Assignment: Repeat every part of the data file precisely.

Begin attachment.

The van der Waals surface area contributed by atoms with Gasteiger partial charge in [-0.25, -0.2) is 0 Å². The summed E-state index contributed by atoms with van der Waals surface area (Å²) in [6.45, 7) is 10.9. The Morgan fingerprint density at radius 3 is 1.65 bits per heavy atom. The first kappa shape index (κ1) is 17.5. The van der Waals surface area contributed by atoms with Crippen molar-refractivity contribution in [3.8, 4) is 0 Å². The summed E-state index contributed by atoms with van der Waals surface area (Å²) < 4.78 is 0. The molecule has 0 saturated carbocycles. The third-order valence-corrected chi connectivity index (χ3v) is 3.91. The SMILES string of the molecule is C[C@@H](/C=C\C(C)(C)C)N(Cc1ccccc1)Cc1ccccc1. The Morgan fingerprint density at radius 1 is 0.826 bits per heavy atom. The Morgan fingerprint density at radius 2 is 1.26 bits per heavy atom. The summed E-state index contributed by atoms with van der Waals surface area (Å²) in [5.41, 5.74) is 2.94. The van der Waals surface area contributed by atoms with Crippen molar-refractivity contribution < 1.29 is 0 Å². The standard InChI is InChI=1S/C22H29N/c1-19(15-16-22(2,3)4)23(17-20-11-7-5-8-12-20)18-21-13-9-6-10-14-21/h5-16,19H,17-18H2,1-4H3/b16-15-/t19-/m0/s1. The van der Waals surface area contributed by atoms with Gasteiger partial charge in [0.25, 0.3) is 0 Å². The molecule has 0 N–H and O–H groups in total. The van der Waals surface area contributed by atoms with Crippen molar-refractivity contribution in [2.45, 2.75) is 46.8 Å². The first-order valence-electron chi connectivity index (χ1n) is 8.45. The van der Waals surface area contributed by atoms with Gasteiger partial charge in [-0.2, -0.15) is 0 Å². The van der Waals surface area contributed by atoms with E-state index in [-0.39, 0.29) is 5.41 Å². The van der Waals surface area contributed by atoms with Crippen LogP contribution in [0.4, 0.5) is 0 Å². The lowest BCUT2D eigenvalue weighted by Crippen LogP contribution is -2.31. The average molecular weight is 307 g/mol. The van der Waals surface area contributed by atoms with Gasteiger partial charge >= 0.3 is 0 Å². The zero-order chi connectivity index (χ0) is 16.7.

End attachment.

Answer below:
The van der Waals surface area contributed by atoms with Gasteiger partial charge in [-0.25, -0.2) is 0 Å². The summed E-state index contributed by atoms with van der Waals surface area (Å²) in [6.45, 7) is 10.9. The Morgan fingerprint density at radius 3 is 1.65 bits per heavy atom. The first kappa shape index (κ1) is 17.5. The van der Waals surface area contributed by atoms with Crippen molar-refractivity contribution in [3.8, 4) is 0 Å². The summed E-state index contributed by atoms with van der Waals surface area (Å²) < 4.78 is 0. The molecule has 0 saturated carbocycles. The third-order valence-corrected chi connectivity index (χ3v) is 3.91. The SMILES string of the molecule is C[C@@H](/C=C\C(C)(C)C)N(Cc1ccccc1)Cc1ccccc1. The Morgan fingerprint density at radius 1 is 0.826 bits per heavy atom. The Morgan fingerprint density at radius 2 is 1.26 bits per heavy atom. The summed E-state index contributed by atoms with van der Waals surface area (Å²) in [5.41, 5.74) is 2.94. The van der Waals surface area contributed by atoms with Crippen molar-refractivity contribution < 1.29 is 0 Å². The standard InChI is InChI=1S/C22H29N/c1-19(15-16-22(2,3)4)23(17-20-11-7-5-8-12-20)18-21-13-9-6-10-14-21/h5-16,19H,17-18H2,1-4H3/b16-15-/t19-/m0/s1. The van der Waals surface area contributed by atoms with Gasteiger partial charge in [0.25, 0.3) is 0 Å². The molecule has 0 N–H and O–H groups in total. The van der Waals surface area contributed by atoms with Crippen molar-refractivity contribution in [2.45, 2.75) is 46.8 Å². The first-order valence-electron chi connectivity index (χ1n) is 8.45. The van der Waals surface area contributed by atoms with Gasteiger partial charge in [-0.2, -0.15) is 0 Å². The van der Waals surface area contributed by atoms with E-state index in [-0.39, 0.29) is 5.41 Å². The van der Waals surface area contributed by atoms with Crippen LogP contribution in [0.4, 0.5) is 0 Å². The lowest BCUT2D eigenvalue weighted by Crippen LogP contribution is -2.31. The average molecular weight is 307 g/mol. The van der Waals surface area contributed by atoms with Gasteiger partial charge >= 0.3 is 0 Å². The zero-order chi connectivity index (χ0) is 16.7.